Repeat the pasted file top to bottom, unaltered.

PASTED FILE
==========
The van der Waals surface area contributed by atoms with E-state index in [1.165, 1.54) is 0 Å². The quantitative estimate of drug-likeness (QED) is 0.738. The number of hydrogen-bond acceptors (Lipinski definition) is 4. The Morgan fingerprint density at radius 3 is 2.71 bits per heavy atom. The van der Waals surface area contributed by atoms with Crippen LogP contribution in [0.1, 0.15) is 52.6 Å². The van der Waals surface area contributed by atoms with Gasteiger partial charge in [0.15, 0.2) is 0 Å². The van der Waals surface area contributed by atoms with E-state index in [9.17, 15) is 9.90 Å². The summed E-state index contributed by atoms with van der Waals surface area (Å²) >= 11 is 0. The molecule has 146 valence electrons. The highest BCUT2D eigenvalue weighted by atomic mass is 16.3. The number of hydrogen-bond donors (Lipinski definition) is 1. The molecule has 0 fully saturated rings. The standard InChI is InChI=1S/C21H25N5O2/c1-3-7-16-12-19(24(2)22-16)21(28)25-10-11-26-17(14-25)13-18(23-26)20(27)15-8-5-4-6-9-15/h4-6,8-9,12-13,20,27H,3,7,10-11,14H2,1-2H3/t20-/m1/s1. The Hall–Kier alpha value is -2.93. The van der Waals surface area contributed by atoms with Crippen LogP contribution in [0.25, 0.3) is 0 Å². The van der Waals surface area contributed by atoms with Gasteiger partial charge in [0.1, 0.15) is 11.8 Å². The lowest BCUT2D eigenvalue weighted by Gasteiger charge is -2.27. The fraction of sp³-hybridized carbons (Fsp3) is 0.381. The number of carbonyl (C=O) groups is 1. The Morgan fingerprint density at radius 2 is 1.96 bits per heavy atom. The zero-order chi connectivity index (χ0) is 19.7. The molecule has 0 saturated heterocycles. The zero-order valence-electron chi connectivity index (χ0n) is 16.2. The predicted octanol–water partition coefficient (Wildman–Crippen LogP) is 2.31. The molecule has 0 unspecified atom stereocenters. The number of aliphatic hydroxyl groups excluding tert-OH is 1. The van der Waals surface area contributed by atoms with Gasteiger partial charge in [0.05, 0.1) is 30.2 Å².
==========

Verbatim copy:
The van der Waals surface area contributed by atoms with E-state index in [1.165, 1.54) is 0 Å². The quantitative estimate of drug-likeness (QED) is 0.738. The number of hydrogen-bond acceptors (Lipinski definition) is 4. The Morgan fingerprint density at radius 3 is 2.71 bits per heavy atom. The van der Waals surface area contributed by atoms with Crippen LogP contribution in [0.1, 0.15) is 52.6 Å². The van der Waals surface area contributed by atoms with Gasteiger partial charge in [0.15, 0.2) is 0 Å². The van der Waals surface area contributed by atoms with E-state index in [9.17, 15) is 9.90 Å². The summed E-state index contributed by atoms with van der Waals surface area (Å²) >= 11 is 0. The molecule has 146 valence electrons. The highest BCUT2D eigenvalue weighted by atomic mass is 16.3. The number of hydrogen-bond donors (Lipinski definition) is 1. The molecule has 0 fully saturated rings. The standard InChI is InChI=1S/C21H25N5O2/c1-3-7-16-12-19(24(2)22-16)21(28)25-10-11-26-17(14-25)13-18(23-26)20(27)15-8-5-4-6-9-15/h4-6,8-9,12-13,20,27H,3,7,10-11,14H2,1-2H3/t20-/m1/s1. The Hall–Kier alpha value is -2.93. The van der Waals surface area contributed by atoms with Crippen LogP contribution in [0.25, 0.3) is 0 Å². The van der Waals surface area contributed by atoms with Gasteiger partial charge in [0.1, 0.15) is 11.8 Å². The lowest BCUT2D eigenvalue weighted by Gasteiger charge is -2.27. The fraction of sp³-hybridized carbons (Fsp3) is 0.381. The number of carbonyl (C=O) groups is 1. The Morgan fingerprint density at radius 2 is 1.96 bits per heavy atom. The zero-order chi connectivity index (χ0) is 19.7. The molecule has 0 saturated heterocycles. The zero-order valence-electron chi connectivity index (χ0n) is 16.2. The predicted octanol–water partition coefficient (Wildman–Crippen LogP) is 2.31. The molecule has 0 unspecified atom stereocenters. The number of aliphatic hydroxyl groups excluding tert-OH is 1. The van der Waals surface area contributed by atoms with Gasteiger partial charge in [0.05, 0.1) is 30.2 Å².